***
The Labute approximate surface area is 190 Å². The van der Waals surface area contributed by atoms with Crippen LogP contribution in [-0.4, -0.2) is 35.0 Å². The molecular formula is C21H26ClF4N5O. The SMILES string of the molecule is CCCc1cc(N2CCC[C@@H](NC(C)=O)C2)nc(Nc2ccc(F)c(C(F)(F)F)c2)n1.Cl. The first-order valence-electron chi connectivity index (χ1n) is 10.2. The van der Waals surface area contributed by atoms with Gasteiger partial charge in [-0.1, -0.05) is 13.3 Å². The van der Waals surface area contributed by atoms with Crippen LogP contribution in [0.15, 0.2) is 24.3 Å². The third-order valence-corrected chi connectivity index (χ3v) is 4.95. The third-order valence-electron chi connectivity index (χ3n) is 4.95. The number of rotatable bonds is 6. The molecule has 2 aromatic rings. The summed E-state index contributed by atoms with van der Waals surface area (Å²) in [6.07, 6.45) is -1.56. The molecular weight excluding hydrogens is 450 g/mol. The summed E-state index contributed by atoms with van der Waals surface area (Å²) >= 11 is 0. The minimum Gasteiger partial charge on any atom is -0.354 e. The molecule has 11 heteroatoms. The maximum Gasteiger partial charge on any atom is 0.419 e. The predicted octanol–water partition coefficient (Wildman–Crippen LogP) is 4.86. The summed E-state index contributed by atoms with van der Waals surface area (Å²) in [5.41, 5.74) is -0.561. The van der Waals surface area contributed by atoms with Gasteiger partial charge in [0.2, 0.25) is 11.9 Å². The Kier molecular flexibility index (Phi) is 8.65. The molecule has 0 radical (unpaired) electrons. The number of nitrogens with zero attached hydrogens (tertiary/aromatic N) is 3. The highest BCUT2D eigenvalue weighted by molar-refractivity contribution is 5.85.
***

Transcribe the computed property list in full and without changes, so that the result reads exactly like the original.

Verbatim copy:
The Labute approximate surface area is 190 Å². The van der Waals surface area contributed by atoms with Crippen LogP contribution in [-0.4, -0.2) is 35.0 Å². The molecular formula is C21H26ClF4N5O. The SMILES string of the molecule is CCCc1cc(N2CCC[C@@H](NC(C)=O)C2)nc(Nc2ccc(F)c(C(F)(F)F)c2)n1.Cl. The first-order valence-electron chi connectivity index (χ1n) is 10.2. The van der Waals surface area contributed by atoms with Gasteiger partial charge in [-0.1, -0.05) is 13.3 Å². The van der Waals surface area contributed by atoms with Crippen LogP contribution in [0.15, 0.2) is 24.3 Å². The third-order valence-corrected chi connectivity index (χ3v) is 4.95. The third-order valence-electron chi connectivity index (χ3n) is 4.95. The number of rotatable bonds is 6. The molecule has 2 aromatic rings. The summed E-state index contributed by atoms with van der Waals surface area (Å²) in [6.07, 6.45) is -1.56. The molecular weight excluding hydrogens is 450 g/mol. The summed E-state index contributed by atoms with van der Waals surface area (Å²) >= 11 is 0. The minimum Gasteiger partial charge on any atom is -0.354 e. The molecule has 11 heteroatoms. The maximum Gasteiger partial charge on any atom is 0.419 e. The predicted octanol–water partition coefficient (Wildman–Crippen LogP) is 4.86. The summed E-state index contributed by atoms with van der Waals surface area (Å²) in [5.41, 5.74) is -0.561. The van der Waals surface area contributed by atoms with Gasteiger partial charge in [0.2, 0.25) is 11.9 Å². The Kier molecular flexibility index (Phi) is 8.65. The molecule has 0 radical (unpaired) electrons. The number of nitrogens with zero attached hydrogens (tertiary/aromatic N) is 3. The highest BCUT2D eigenvalue weighted by molar-refractivity contribution is 5.85.